Unfortunately, web design using template based software such as iWeb, RapidWeaver and Sandvox is dying a death since none of these apps seem to be capable of building mobile websites suitable for iPhone etc.
Having a mobile websites is now essential for just about everyone since surfing the net on cell phones is a huge growth area. I'm sure one of the main reasons that Apple dropped iWeb is that it can't produce websites that are suitable for portable devices.
Most websites will look fine on the iPad since its screen width in landscape is wider than most websites.
The problem is with phones and the increasing numbers using them. Here's a stat from mobithinking.com
Many mobile Web users are mobile-only, i.e. they do not, or very rarely use a desktop, laptop or tablet to access the Web. Even in the US 25 percent of mobile Web users are mobile-only.
• Still think you don’t need a mobile site?
Mobile friendly designs are optimized for touch and user friendly input types. One of the big problems is the navigation. How many pixels are between the items on your navbar? If you answer less than 40, you are creating problems. A 40-80 pixel finger isn’t going to hit your 20 pixel link effectively and requiring visitors to zoom in and scroll isn't exactly user friendly.
Here's the difference...
Media requires a differrent approach for mobile sites - especially slideshows which should allow finger swiping.
Another consideration is that most mobile users are surfing via cell phone networks. Try downloading the average iWeb built site that way and see if you still think its compatible.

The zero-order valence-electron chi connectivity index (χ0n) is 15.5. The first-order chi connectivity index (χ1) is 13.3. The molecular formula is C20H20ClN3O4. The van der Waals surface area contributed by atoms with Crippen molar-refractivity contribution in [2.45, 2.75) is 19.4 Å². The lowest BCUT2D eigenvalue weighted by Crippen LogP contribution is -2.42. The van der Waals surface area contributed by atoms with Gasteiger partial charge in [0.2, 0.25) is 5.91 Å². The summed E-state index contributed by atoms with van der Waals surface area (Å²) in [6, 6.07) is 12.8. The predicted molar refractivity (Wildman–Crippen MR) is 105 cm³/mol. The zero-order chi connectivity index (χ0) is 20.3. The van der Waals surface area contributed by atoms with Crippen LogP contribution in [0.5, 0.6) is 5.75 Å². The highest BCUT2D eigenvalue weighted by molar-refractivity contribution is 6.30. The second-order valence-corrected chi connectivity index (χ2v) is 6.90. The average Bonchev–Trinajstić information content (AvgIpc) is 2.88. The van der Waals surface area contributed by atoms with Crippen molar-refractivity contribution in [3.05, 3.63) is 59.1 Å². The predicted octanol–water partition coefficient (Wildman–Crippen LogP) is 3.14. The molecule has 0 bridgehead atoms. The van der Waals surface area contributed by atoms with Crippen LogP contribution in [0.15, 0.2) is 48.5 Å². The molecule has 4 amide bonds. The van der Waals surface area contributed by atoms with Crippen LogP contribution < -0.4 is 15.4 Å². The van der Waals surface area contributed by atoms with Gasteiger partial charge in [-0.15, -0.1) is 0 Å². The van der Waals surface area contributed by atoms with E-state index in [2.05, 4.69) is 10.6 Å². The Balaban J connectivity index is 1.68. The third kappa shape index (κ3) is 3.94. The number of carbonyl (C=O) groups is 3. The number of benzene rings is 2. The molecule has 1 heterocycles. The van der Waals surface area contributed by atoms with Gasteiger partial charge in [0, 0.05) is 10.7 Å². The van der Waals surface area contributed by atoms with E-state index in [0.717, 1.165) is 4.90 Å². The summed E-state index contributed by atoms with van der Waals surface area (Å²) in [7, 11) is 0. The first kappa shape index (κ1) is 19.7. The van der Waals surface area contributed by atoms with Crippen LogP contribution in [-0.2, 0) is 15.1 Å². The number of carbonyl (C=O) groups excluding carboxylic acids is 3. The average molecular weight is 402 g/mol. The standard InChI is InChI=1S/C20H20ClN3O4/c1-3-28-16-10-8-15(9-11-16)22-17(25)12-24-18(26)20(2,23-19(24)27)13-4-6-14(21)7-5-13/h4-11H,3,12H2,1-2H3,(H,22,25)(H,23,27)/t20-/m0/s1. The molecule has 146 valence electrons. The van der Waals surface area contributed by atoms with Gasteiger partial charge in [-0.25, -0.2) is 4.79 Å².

I'm no programmer but I can't really see why iWeb could not include a couple of "mobile" templates. Is it that difficult to adjust sizes and layout of buttons etc. to suit?
When I use an iPad, I sometimes get directed to "mobile" versions of sites and always go back to the "main site" as the mobile versions are too limiting in many cases.
iPad is not the problem due to its screen size. Its phones that need thinking about as a lot more people use them.
You can make navigation and other links fingertip sized.
Contact forms should use the special input types for launchng the various keypads on iPhones. A better alternative is to use an email button that launches the visitors email app since this requires less typing on their part.
The main thing you can do is optimize everything you can. Optimize images before importing them into iWeb, use mobile movie formats and so on. Running your files through an optimizer application before uploading to the server is essential.
Use a slideshow rather than a banner and choose one that allows for finger swiping though the images if possible. Stop all movie and music files from preloading by using an HTML5 player, with or without flash fallback, by adding the preload attribute.